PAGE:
The ‘health foods’ you shouldn’t waste your money on
Ditch energy drinks for plain water to avoid added sugar. Photo: Getty
Consumers are increasingly demanding ‘good-for-you’ products and supermarkets are responding, stocking their shelves with products promoting health and wellness benefits.
Unfortunately clever advertising and packaging do not tell the whole nutritional story, with many consumers today wasting their money on so-called health foods.
The New Daily asked a doctor, nutritionist, dietitian and fitness guru what not to waste our dough on.
Sam Wood, one of Australia’s leading personal trainers, and creator of the training and nutrition program, 28, says it’s too easy to get caught up in fads due to clever marketing or influential friends and family who tell you how their lives has changed since making a ‘health food’ discovery.
“There are so many products that promise they’ll improve your health but do little more than take your money or supply hidden calories you do not need,” Mr Wood says.
When it comes to staying hydrated, “ditch the energy drinks and vitamin waters and head for the tap. Nothing beats good old H20″, he says.
“Real food is more often easier, more affordable and more accessible than those fancy ‘health’ products saturating your Instagram feeds.
“Real food comes out of the ground, off a tree or from an animal. Oh, and if your almonds aren’t activated — it’s okay. You’ll survive!” he says.
Speaking of almonds, hormone expert and acupuncturist Nat Kringoudis believes that “non-Australian” nuts are not worth our money.
“They are horridly sprayed with chemicals which do crazy things to our hormones and are best avoided.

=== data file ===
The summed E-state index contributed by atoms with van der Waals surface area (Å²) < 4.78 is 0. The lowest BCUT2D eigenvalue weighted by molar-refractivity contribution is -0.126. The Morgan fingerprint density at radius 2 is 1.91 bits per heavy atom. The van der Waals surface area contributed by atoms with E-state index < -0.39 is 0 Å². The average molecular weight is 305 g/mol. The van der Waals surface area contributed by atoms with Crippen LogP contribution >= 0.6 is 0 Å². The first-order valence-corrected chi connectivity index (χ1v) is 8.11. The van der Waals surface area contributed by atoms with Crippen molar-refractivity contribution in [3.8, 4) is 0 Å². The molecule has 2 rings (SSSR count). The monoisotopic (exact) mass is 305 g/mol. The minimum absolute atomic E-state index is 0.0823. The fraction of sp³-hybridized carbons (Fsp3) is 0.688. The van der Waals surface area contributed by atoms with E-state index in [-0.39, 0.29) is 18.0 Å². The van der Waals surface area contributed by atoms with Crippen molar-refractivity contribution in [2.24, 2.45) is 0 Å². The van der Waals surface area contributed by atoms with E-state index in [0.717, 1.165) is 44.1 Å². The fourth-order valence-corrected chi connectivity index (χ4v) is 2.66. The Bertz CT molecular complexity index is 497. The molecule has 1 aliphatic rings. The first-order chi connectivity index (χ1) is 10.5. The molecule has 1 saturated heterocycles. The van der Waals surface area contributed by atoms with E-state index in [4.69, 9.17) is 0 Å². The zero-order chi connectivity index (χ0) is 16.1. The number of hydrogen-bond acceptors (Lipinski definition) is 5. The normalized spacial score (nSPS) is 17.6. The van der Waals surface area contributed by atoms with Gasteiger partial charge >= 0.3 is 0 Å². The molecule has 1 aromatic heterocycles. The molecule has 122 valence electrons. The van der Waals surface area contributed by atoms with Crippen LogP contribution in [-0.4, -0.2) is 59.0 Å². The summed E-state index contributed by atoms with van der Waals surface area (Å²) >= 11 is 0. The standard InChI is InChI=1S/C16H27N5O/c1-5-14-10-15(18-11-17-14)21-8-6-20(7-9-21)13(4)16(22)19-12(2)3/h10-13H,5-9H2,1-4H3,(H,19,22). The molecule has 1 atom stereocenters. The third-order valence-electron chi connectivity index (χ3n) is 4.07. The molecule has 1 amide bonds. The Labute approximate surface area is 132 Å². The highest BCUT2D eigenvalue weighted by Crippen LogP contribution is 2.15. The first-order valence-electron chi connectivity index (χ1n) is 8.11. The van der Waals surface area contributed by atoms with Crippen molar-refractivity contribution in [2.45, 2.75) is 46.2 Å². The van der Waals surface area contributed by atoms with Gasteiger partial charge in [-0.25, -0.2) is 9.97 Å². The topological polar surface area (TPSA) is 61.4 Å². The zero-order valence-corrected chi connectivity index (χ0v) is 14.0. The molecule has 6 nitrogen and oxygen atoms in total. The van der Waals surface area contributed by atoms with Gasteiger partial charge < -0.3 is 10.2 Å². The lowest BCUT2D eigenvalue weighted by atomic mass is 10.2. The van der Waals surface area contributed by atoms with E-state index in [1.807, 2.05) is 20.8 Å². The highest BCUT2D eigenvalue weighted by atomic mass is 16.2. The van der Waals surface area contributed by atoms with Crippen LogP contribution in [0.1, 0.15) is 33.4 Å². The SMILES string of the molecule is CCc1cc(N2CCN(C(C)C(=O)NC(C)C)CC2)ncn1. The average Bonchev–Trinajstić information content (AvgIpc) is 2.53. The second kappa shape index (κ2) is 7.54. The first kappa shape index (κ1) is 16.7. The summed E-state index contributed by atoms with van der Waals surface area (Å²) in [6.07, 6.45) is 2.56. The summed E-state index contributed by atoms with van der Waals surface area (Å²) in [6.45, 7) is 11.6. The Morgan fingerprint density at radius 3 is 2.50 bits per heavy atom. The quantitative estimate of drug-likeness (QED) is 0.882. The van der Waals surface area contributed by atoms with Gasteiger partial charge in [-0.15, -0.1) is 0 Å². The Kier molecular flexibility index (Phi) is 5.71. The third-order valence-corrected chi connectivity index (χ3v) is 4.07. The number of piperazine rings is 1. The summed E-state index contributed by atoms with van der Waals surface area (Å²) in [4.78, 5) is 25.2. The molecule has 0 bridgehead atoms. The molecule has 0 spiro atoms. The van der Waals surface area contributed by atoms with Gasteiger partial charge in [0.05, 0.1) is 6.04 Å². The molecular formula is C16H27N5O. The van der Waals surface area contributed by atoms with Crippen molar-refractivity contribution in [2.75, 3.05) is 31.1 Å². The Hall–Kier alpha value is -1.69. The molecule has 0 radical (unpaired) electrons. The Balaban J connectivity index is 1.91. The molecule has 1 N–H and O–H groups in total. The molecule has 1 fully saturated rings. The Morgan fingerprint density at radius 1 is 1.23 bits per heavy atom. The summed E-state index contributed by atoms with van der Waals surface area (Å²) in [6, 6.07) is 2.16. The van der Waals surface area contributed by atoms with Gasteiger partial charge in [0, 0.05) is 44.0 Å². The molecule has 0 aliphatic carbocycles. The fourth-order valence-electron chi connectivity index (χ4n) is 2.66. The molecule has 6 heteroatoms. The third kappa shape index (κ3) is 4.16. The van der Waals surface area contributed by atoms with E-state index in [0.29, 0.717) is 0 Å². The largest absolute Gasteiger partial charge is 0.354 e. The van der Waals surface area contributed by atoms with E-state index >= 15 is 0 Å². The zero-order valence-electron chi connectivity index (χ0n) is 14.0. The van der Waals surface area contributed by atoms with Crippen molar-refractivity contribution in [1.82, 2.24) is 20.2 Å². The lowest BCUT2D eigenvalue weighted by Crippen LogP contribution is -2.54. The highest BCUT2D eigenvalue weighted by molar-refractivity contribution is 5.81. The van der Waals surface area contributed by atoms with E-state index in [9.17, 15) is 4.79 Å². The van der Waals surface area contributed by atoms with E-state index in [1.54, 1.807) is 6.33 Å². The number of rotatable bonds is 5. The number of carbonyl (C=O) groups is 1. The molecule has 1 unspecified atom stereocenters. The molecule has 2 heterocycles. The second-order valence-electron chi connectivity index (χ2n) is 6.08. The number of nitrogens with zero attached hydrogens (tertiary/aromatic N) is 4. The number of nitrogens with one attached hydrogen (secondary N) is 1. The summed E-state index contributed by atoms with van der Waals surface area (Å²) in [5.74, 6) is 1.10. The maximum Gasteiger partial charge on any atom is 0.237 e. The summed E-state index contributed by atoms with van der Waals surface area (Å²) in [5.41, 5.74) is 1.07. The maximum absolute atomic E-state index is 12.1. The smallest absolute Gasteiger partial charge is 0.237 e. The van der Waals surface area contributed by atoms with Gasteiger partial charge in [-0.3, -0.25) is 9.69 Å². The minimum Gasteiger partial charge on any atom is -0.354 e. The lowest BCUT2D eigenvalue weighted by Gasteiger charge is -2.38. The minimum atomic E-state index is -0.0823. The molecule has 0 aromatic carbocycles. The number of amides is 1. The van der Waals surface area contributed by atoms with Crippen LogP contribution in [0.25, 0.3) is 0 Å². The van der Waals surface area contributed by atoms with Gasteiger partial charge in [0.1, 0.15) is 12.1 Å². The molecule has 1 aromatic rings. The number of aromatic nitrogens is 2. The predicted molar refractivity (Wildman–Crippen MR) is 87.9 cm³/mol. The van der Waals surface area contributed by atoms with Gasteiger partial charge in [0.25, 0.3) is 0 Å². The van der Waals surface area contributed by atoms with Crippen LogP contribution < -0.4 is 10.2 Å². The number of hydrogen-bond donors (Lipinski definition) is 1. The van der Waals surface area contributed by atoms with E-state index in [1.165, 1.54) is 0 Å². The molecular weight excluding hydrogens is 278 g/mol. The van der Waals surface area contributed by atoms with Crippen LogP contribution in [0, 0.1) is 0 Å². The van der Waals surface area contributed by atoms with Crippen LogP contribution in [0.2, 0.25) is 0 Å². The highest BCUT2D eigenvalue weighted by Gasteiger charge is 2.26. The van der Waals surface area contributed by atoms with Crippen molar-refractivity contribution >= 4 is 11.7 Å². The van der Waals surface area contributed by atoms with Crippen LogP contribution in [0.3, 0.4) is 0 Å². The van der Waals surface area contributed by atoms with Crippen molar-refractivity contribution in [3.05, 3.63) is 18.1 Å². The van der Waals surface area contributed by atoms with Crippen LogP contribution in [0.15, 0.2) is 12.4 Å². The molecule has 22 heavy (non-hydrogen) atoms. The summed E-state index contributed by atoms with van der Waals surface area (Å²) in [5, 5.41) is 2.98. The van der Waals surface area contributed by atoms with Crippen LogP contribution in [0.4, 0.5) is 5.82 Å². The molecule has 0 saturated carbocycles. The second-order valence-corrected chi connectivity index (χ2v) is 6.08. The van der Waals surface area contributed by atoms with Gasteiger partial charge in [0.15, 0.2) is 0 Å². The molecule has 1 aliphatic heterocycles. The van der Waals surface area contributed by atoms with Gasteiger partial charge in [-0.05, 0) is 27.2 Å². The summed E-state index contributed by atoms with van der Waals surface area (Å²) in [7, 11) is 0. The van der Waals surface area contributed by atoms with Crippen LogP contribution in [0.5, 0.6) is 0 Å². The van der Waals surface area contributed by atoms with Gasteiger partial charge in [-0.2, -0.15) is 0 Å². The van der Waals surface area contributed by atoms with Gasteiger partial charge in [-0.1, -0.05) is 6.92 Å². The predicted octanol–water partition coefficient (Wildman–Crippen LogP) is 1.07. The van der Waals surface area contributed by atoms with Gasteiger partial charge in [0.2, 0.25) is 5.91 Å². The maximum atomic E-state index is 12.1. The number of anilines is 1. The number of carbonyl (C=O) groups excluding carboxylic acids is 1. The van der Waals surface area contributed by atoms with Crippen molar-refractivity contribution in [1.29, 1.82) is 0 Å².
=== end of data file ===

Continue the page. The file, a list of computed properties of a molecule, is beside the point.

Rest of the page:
“They shouldn’t be allowed into the country as far as I’m concerned. Besides we should always eat locally,” Ms Kringoudis says.
“Because nuts are super nutritious and one of the easiest ways we can increase good fats and protein — the building blocks of our hormones— I made Yo’Nuts which are all organic and Australian which means no ‘bombing’ or spraying.”
Meanwhile, Dr Peter Bruckner, professor of sports medicine at La Trobe University and convenor of SugarByHalf (a not-for-profit body encouraging people to reduce added sugar) warns against hidden sugar.
“Many so-called ‘healthy foods’ are full of hidden sugar. Yoghurt and muesli bars are typical examples,” Dr Bruckner says.
“The majority of yoghurts sold are fruit yoghurts which have large amounts of sugar. A much better option is a full fat Greek yoghurt with some fresh or frozen berries.”
Gippsland Dairy’s Raspberry and Coconut Twist Yoghurt was highlighted in a recent Choice survey of added sugars. Photo: Supplied
His advice is to read the food label.
“Make sure the amount of sugar is no more than 4 or 5 grams per 100 grams. This is likely to be natural sugar. Any more than that is added sugar,” he says.
Kylie Andrew, sports dietitian from the Victorian Institute of Sport, laughs when asked which health food is not worth our money.
“Oh, which one do I choose — there’s so many!”
“Let’s start with almond milk. While it certainly ticks the lactose-free box for those intolerant, it lacks key nutrients like protein and calcium found in regular milk.
“Next, gluten-free products. Unless you are coeliac or gluten-intolerant, there are no health benefits avoiding gluten.
“While raw cakes offer no additional nutrients or health benefits to regular cake, in fact they’re often loaded with high fat and high sugar alternatives to the traditional butter and sugar.”
Ms Andrews suggests eating well most of the time and instead enjoying your favourite cake in moderation.